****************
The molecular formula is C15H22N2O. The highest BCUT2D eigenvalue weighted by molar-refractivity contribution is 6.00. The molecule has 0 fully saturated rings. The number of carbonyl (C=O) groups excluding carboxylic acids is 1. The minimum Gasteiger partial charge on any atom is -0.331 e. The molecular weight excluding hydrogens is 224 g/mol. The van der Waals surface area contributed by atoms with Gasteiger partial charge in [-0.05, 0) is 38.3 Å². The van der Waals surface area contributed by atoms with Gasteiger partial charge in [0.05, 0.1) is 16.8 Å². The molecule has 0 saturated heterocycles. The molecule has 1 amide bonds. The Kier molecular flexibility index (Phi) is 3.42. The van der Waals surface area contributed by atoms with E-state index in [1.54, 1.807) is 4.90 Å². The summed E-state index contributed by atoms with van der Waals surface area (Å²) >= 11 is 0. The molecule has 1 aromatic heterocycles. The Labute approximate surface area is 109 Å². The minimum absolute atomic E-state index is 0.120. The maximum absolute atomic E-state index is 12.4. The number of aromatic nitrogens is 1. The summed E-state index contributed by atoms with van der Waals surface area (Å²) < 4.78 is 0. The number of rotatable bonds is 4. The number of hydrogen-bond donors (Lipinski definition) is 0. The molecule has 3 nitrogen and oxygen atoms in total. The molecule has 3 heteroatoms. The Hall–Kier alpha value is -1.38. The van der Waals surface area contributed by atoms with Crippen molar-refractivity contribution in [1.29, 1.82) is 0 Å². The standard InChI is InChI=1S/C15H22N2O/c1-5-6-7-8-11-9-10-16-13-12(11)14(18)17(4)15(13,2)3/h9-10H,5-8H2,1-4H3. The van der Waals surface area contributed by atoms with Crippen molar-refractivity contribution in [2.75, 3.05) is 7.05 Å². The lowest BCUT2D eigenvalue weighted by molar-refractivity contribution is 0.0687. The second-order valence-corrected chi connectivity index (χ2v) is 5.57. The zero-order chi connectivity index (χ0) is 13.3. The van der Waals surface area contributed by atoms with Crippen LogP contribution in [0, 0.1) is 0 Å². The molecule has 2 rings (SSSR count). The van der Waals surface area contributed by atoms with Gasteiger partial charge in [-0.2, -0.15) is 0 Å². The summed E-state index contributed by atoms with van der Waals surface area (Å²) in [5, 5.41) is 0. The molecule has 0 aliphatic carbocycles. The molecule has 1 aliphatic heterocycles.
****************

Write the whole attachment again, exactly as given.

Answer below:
The molecular formula is C15H22N2O. The highest BCUT2D eigenvalue weighted by molar-refractivity contribution is 6.00. The molecule has 0 fully saturated rings. The number of carbonyl (C=O) groups excluding carboxylic acids is 1. The minimum Gasteiger partial charge on any atom is -0.331 e. The molecular weight excluding hydrogens is 224 g/mol. The van der Waals surface area contributed by atoms with Gasteiger partial charge in [-0.05, 0) is 38.3 Å². The van der Waals surface area contributed by atoms with Gasteiger partial charge in [0.05, 0.1) is 16.8 Å². The molecule has 0 saturated heterocycles. The molecule has 1 amide bonds. The Kier molecular flexibility index (Phi) is 3.42. The van der Waals surface area contributed by atoms with E-state index in [1.54, 1.807) is 4.90 Å². The summed E-state index contributed by atoms with van der Waals surface area (Å²) >= 11 is 0. The molecule has 1 aromatic heterocycles. The Labute approximate surface area is 109 Å². The minimum absolute atomic E-state index is 0.120. The maximum absolute atomic E-state index is 12.4. The number of aromatic nitrogens is 1. The summed E-state index contributed by atoms with van der Waals surface area (Å²) < 4.78 is 0. The number of rotatable bonds is 4. The number of hydrogen-bond donors (Lipinski definition) is 0. The molecule has 3 nitrogen and oxygen atoms in total. The molecule has 3 heteroatoms. The Hall–Kier alpha value is -1.38. The van der Waals surface area contributed by atoms with Crippen molar-refractivity contribution in [1.29, 1.82) is 0 Å². The standard InChI is InChI=1S/C15H22N2O/c1-5-6-7-8-11-9-10-16-13-12(11)14(18)17(4)15(13,2)3/h9-10H,5-8H2,1-4H3. The van der Waals surface area contributed by atoms with Crippen molar-refractivity contribution in [2.75, 3.05) is 7.05 Å². The lowest BCUT2D eigenvalue weighted by molar-refractivity contribution is 0.0687. The second-order valence-corrected chi connectivity index (χ2v) is 5.57. The zero-order chi connectivity index (χ0) is 13.3. The van der Waals surface area contributed by atoms with Crippen LogP contribution in [0, 0.1) is 0 Å². The molecule has 2 rings (SSSR count). The van der Waals surface area contributed by atoms with Gasteiger partial charge in [-0.2, -0.15) is 0 Å². The summed E-state index contributed by atoms with van der Waals surface area (Å²) in [5, 5.41) is 0. The molecule has 0 aliphatic carbocycles. The molecule has 1 aliphatic heterocycles.